The police references in Gunshot and TCM are to "Illegal Procedure", "Rough Justice", "Interception Squad" and Flying Squad – forces within forces, a police state which still maintains a semblance of normality. Gunshot kick against this by bigging up pirate radio and, in a skit which begins the album, tuning into the police frequencies. There's an echo here of Bomb The Bass's "Beat Dis", Tim Simenon's chart-topping sample/scratch fest which gave a kick start to both hiphop and house in the UK, with its barked introduction/call to arms "keep this frequency clear".

In Gunshot's great scheme of things, the effect of police harassment and living in fear is anomie – not the kind of psychology you usually associate with hiphop. MC Mercury's first line in "25 Gun Salute" could be straight outta Gravediggaz: "from the brink of madness comes one...". He trumps this in ”Social Psychotics“: "it's like I've got 12 voices singing in my head". Another Mercury line, "psychotherapy is needed for Bexleyheath" (the latter a Kent suburb of London), sounds faintly absurd, but accurately illustrates a particular kind of British small-town mentality where it's quietness and conservatism and your mum and dad who eventually fuck you up.

Gunshot described what they did as hardcore rap, which resonated nicely with what was gestating in rave at the time, and they painted themselves at outsiders – "some try to ban us/for cavorting round the hardcore banner". Whether they really were outsiders or not is a moot point, considering that they were widely discussed as the next big thing in UK hiphop for many years in the early 90s. But that's not necessarily important: anomie and outsider status becomes a fuel for the UK hardcore hiphopper. UK hiphop couldn't borrow funk and soul, and it had no real coherent community, so it had to take the sense of dislocation and find merit in that. The idea of UK hiphop being reviled had some truth in it, but it also becomes a convenient foundational myth which helps sustains the intensity of the music. This is where Gunshot, for instance, join forces with Napalm Death. Like grindcore, the shock value is a way to try and jolt UK society out of complacency.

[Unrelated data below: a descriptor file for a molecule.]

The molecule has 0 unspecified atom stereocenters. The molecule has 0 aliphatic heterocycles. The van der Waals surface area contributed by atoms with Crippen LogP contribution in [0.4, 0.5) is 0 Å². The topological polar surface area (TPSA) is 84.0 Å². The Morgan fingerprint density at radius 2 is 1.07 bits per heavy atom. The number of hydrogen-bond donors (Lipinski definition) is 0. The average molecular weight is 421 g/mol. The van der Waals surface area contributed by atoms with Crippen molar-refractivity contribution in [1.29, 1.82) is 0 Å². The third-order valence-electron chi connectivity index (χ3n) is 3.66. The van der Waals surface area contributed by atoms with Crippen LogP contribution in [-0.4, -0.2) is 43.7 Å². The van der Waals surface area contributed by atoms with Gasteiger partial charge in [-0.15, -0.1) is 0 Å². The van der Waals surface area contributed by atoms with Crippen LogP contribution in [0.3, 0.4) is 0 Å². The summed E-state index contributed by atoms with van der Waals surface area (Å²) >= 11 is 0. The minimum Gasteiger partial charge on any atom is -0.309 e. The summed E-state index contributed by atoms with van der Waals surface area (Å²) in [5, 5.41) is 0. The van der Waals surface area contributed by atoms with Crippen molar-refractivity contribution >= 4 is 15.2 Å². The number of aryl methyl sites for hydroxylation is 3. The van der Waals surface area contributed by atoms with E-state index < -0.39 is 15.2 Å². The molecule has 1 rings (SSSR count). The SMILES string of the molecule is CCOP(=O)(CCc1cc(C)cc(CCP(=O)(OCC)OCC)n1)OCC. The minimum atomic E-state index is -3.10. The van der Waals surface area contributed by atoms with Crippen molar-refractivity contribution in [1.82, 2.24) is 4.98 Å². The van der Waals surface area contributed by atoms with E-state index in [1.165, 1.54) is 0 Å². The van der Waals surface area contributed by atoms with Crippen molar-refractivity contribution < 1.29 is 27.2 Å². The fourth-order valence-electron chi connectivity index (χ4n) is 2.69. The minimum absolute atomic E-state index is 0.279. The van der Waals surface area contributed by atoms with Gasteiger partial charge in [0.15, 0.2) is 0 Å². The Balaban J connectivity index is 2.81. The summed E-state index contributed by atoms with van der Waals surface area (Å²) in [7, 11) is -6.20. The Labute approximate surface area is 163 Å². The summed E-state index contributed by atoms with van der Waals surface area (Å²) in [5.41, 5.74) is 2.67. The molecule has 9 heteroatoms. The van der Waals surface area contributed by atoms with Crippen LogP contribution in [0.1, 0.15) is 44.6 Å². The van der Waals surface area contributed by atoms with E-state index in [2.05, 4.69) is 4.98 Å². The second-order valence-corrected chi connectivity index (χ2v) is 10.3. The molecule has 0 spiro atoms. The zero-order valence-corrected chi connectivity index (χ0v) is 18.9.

This kind of shock value feeds into the brilliantly cartoonish samples of TCM. Why did no-one think before of putting Bernard Hermann’s Cape Fear theme under a fat hiphop beat? (On "Urban Warfare" they stick the "Death March" from the Star Wars soundtrack under an even more stoopidly fun rhythm).

It's just a short step from here to the sampledelic bombast of Acen's rave classic "Trip II The Moon".

Ferreting around on YouTube and checking out Aroe & The Soundmaker's comps yielded loads of great moments, and the dividing line between hardcore and hardcore rap is so thin as to disappear entirely. These tracks are so grimy and abrasive you begin to wonder, fancifully, if it's down to the records they sampled being that much further from the epicentre of funk and soul. You can almost see gaudy record covers emblazoned with James Brown Twenty Golden Hits (Includes Funky Drummer).

But more likely the abrasive, inventive grain of the beats is because it was the sampler talking here. UK hiphop was a music of kids in bedrooms working without the benefit of soundclashes, communal events, any real heritage of funk/hiphop/soul, or even an accepted dialect to rap in. Being outsiders, self-declared or not, sent them back to their bedrooms with even more determination. The sampler is the ultimate translator for hiphop – everyone understands a ridiculous beat – and this is the one thing they could excel out.

Tags: | | | | | | | |